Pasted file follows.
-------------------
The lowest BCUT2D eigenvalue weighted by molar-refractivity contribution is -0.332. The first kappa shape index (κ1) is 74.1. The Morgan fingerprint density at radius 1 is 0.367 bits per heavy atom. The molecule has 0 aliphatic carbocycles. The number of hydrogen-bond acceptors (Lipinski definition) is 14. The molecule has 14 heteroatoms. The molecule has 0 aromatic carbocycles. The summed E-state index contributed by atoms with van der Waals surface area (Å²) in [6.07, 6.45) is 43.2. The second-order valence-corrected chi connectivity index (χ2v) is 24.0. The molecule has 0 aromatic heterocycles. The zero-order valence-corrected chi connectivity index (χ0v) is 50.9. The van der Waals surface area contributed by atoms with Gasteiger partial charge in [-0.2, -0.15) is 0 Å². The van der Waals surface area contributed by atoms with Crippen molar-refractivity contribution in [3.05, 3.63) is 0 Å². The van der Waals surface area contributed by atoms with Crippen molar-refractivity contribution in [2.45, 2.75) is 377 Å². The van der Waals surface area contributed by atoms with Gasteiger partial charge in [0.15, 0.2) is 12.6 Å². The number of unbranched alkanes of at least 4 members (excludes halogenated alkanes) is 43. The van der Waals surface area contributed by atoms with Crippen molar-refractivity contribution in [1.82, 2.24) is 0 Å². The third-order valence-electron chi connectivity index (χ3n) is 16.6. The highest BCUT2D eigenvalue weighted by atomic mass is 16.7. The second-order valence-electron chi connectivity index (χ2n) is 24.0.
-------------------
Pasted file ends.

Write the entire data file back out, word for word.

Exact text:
The lowest BCUT2D eigenvalue weighted by molar-refractivity contribution is -0.332. The first kappa shape index (κ1) is 74.1. The Morgan fingerprint density at radius 1 is 0.367 bits per heavy atom. The molecule has 0 aliphatic carbocycles. The number of hydrogen-bond acceptors (Lipinski definition) is 14. The molecule has 14 heteroatoms. The molecule has 0 aromatic carbocycles. The summed E-state index contributed by atoms with van der Waals surface area (Å²) in [6.07, 6.45) is 43.2. The second-order valence-corrected chi connectivity index (χ2v) is 24.0. The molecule has 0 aromatic heterocycles. The zero-order valence-corrected chi connectivity index (χ0v) is 50.9. The van der Waals surface area contributed by atoms with Gasteiger partial charge in [-0.2, -0.15) is 0 Å². The van der Waals surface area contributed by atoms with Crippen molar-refractivity contribution in [3.05, 3.63) is 0 Å². The van der Waals surface area contributed by atoms with Crippen molar-refractivity contribution in [2.45, 2.75) is 377 Å². The van der Waals surface area contributed by atoms with Gasteiger partial charge in [0.15, 0.2) is 12.6 Å². The number of unbranched alkanes of at least 4 members (excludes halogenated alkanes) is 43. The van der Waals surface area contributed by atoms with Crippen molar-refractivity contribution in [1.82, 2.24) is 0 Å². The third-order valence-electron chi connectivity index (χ3n) is 16.6. The highest BCUT2D eigenvalue weighted by atomic mass is 16.7. The second-order valence-electron chi connectivity index (χ2n) is 24.0.